Will Yes be the first band to transcend generations?
From an awesome new interview with the excellent Jon Davison:
But even with all the lineup changes, Yes’ music retains a dynamic, unmistakable identity that manages to end up being bigger than its individual players.
That’s right, and it’s similar to the way classical music works. Long after those marvelous composers, like Chopin and Bach and all of them, passed, and the centuries moved forward, their music lives on. It’s not so much about the personality anymore. And people have a hard time seeing that now, because obviously the members [of Yes] are still alive, apart from [original guitarist] Peter Banks, who passed away last year. But it’s so easy to associate the music with the personality, and that causes a lot of conflict among fans. But ultimately, it’s about the music, and just taking the music forward. And there will always be a Yes. And I’m a lover of Jon Anderson as much as I’m a lover of Chris Squire, but you can’t fight it. And when something has that power to it, it’s beautiful, and beauty transcends all of that personality, and it’s always gonna belong, you just can’t put a cap on it and say, “Well, the original members aren’t doing this music anymore, so it’s over.” That can never be. It just can’t be.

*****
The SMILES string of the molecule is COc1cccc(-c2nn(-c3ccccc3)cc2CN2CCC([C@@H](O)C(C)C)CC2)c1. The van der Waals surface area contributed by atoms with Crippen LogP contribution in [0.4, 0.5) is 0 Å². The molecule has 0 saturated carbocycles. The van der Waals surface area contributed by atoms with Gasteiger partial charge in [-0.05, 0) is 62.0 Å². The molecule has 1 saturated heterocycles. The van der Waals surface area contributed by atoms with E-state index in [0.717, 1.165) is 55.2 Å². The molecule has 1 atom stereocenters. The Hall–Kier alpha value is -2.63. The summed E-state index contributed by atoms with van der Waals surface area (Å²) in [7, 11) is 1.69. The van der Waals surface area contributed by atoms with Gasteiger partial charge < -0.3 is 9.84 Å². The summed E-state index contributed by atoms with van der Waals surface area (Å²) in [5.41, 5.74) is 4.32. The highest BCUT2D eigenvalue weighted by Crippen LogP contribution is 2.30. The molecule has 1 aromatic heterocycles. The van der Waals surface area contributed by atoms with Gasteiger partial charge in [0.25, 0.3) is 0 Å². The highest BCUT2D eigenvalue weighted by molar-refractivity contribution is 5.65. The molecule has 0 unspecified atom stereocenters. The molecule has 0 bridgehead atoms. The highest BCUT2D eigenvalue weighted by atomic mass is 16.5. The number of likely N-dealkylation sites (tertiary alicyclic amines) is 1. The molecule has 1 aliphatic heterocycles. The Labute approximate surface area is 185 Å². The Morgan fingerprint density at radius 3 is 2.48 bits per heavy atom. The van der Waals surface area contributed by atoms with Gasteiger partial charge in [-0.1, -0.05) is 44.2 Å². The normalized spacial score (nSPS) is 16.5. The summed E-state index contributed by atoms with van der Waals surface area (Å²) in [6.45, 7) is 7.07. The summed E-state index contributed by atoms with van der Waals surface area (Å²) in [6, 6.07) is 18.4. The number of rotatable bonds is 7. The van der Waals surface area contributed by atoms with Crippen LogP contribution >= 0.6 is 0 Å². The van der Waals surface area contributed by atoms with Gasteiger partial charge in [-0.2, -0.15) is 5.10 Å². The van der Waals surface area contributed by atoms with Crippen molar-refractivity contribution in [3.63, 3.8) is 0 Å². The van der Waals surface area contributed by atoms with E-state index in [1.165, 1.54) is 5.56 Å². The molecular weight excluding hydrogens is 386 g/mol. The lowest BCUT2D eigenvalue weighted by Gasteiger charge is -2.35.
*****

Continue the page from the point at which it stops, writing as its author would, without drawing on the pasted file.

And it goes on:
It reminds me of the music of Frank Zappa, who composed so much great material with many different lineups — and many different lineups have performed it.
Yeah, that’s exactly it. Art just transcends so much. And when there’s something beautiful and powerful, it’s going to thrive, and you can’t stop it. Each lineup of Yes reflects a new, fresh kind of flavor, if you will. In the grand scheme and topography of Yes. So I think that’s kept it going. I think that’s kept it really fresh. Even the later albums, with “Open Your Eyes,” and so on, those albums are less popular, perhaps, but there was always a nice freshness there, the music was alive, and I think that has to do so much with the unique lineups that keep evolving.
In a recent article, Yes bassist Chris Squire joked, but in a somewhat serious way, that Yes will be around in a hundred years.
For me, when I hear the classic Yes stuff, yeah, I definitely hear that this is a ’70s band — there’s a lot of aspects in it that reveal that. But at the same time, it’s futuristic music. It’s like this thing you can’t quite pinpoint. It’s, like, way ahead of its time. And I still think we haven’t arrived at the point where, OK, we’ve arrived to the full realization of what Yes is. No, it’s like it’s still in the future, and I think that’s why it goes over so many people’s heads.
It’s definitely rock and roll, but at the same time, it has this transcendental quality that you can’t quite pinpoint.